discipline have allowed it to become the favored model
despite its readily evident major shortcomings. This sure-
ly needs to be examined closely if we are to understand
the epistemology of Pleistocene archaeology.
It seems to be generally agreed that language is a
fundamental prerequisite for humans to colonize islands
through the use of maritime technology. It is self-evident
that many conditions need to be met to achieve a success-
ful long-term settlement of islands, of which actual land-
fall is only one. Even the most extreme protagonists of the
short-range model of cognitive human evolution are in
complete agreement with the author on the need for lan-
guage in such achievements. They have proposed that lan-
guage beginnings must have been preceded by figurative
depiction, of which we have no evidence prior to approx-
imately 32,000 years (32 ka) BP, and that the earliest evi-
dence of language is the first landfall of humans in
Australia. This is currently thought to have occurred per-

Fig. 1. The locations of biogeographicalfilters in Nusa Tenggara: WA = Wallace's Line; TP = presumed tcctomc plate separation
between Asian and Australian plates; WE = vWber's Line; LY = Lydekker's Line.

INA Quarterly 25.3

haps 50 or 60 ka (thousand years) ago. But firstly, this rea-
soning seems specious: before the final crossing to Aus-
tralia, perhaps over the Timor Sea, the ancestors of these
seafarers had to cross several other stretches of sea, includ-
ing the biogeographically most important barrier in the
world, the Wallace-Huxley Line (fig. 1). It seems unrea-
sonable to assume that all these crossings were achieved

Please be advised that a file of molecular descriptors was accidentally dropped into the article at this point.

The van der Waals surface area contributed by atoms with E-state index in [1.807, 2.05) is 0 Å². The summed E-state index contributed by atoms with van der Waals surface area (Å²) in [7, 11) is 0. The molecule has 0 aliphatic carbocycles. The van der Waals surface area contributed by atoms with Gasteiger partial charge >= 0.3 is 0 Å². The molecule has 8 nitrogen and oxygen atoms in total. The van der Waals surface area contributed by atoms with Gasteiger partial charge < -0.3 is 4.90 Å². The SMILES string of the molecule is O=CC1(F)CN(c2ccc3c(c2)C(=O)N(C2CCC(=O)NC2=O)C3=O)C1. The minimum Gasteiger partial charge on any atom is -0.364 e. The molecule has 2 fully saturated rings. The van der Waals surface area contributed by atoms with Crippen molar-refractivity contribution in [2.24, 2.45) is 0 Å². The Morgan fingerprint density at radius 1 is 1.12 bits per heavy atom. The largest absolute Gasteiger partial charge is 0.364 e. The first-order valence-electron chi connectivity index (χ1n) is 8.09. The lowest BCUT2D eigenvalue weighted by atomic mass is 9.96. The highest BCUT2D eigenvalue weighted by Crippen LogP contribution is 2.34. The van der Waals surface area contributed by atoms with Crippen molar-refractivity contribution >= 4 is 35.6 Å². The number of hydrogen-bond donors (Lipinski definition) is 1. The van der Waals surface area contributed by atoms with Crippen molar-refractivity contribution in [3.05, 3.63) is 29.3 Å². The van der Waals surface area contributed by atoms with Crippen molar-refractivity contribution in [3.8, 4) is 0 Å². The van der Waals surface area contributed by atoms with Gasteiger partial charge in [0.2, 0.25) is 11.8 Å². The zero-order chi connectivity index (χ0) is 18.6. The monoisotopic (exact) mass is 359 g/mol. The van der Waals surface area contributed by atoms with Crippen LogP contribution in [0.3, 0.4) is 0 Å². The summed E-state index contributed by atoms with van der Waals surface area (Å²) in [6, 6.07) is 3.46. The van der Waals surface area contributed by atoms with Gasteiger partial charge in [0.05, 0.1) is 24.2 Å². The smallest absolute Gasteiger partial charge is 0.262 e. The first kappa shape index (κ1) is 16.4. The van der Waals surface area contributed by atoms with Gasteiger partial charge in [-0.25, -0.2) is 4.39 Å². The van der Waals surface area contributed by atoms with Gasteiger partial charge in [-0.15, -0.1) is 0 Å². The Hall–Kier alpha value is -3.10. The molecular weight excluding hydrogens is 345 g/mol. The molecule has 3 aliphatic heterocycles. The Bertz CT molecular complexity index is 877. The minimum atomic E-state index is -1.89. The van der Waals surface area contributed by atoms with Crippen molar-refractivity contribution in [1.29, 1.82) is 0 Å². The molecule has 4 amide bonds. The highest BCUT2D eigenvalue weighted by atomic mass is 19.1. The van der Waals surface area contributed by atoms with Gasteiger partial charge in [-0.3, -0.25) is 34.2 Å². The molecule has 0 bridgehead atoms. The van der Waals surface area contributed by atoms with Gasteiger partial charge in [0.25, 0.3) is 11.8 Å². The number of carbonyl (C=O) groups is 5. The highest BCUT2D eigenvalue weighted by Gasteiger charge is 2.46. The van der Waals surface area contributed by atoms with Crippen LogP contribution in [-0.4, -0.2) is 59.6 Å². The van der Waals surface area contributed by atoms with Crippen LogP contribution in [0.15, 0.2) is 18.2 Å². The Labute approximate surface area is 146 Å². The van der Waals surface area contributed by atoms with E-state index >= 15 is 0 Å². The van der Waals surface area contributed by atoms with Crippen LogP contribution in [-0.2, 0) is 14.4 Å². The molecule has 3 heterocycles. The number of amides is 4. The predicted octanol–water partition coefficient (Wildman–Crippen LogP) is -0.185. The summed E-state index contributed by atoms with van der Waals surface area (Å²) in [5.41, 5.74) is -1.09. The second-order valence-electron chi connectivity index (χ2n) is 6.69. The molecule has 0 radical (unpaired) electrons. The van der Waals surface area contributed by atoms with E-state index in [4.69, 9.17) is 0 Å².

in one single sweep from the Asian to the Australian main-
land, and yet this is what this notion-implies. The African
Eve model encounters some first problems here: if the peo-
ple who first left the Asian mainland (which for long peri-
ods included lava and Bali) were the descendants of Eve,
they did so at least 20 ka before they entered Europe to
"replace" the Neanderthals. While this would still seem
possible, much earlier sea crossings, however, would ren-
der the proposal implausible; hence the insistence by the
proponents of the Eve scenario that Wallacea and Austra-
lia were colonized in one single sweep.

Pleistocene navigation in Europe
More importantly, there are two fundamental prob-
lems, one of which is fatal for the model. First, there is a
widespread misconception that the "replacement" of ar-
chaic forms of H. sapiens by H. sapiens sapiens coincided
with the introduction of Upper Paleolithic technology
(blade industries, bone tools, art, decoration, burial of the
dead, underground mining, seafaring) and "modern hu-
man behavior." Not only is this a complete fallacy in ev-
ery respect, it must be emphasized that nearly all evidence
of Pleistocene sea crossings we have today relates to sail-
ors of a Lower or Middle rather than an Upper Paleolithic
technology. Second, and more importantly, we have sound
evidence that the first sea crossings and subsequent long-
term occupations of at least three, but probably most of the
islands of Nusa Tenggara (formerly Lesser Sunda Islands,
in Indonesia), occurred significantly earlier than the first